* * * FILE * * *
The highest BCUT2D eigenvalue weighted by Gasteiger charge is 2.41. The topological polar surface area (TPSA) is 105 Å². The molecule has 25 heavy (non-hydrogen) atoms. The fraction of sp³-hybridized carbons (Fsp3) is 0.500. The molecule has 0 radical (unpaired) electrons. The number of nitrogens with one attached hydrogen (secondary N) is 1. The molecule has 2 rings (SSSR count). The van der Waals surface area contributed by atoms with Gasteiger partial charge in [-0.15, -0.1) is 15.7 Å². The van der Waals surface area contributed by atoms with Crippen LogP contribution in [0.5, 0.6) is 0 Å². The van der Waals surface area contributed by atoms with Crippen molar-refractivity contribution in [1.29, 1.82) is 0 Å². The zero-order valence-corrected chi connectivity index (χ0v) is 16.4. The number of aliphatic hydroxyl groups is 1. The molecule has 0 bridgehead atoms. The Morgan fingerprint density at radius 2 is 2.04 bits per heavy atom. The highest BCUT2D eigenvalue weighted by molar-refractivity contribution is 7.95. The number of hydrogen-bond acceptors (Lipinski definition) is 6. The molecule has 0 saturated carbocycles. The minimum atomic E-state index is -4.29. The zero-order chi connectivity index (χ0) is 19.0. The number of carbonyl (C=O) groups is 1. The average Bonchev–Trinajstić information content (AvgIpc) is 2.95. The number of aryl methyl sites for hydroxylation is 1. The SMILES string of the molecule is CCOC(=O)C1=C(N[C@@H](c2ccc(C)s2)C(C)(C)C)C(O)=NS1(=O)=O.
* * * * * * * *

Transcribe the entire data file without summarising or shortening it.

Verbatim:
The highest BCUT2D eigenvalue weighted by Gasteiger charge is 2.41. The topological polar surface area (TPSA) is 105 Å². The molecule has 25 heavy (non-hydrogen) atoms. The fraction of sp³-hybridized carbons (Fsp3) is 0.500. The molecule has 0 radical (unpaired) electrons. The number of nitrogens with one attached hydrogen (secondary N) is 1. The molecule has 2 rings (SSSR count). The van der Waals surface area contributed by atoms with Gasteiger partial charge in [-0.15, -0.1) is 15.7 Å². The van der Waals surface area contributed by atoms with Crippen LogP contribution in [0.5, 0.6) is 0 Å². The van der Waals surface area contributed by atoms with Crippen molar-refractivity contribution in [1.29, 1.82) is 0 Å². The zero-order valence-corrected chi connectivity index (χ0v) is 16.4. The number of aliphatic hydroxyl groups is 1. The molecule has 0 bridgehead atoms. The Morgan fingerprint density at radius 2 is 2.04 bits per heavy atom. The highest BCUT2D eigenvalue weighted by molar-refractivity contribution is 7.95. The number of hydrogen-bond acceptors (Lipinski definition) is 6. The molecule has 0 saturated carbocycles. The minimum atomic E-state index is -4.29. The zero-order chi connectivity index (χ0) is 19.0. The number of carbonyl (C=O) groups is 1. The average Bonchev–Trinajstić information content (AvgIpc) is 2.95. The number of aryl methyl sites for hydroxylation is 1. The SMILES string of the molecule is CCOC(=O)C1=C(N[C@@H](c2ccc(C)s2)C(C)(C)C)C(O)=NS1(=O)=O.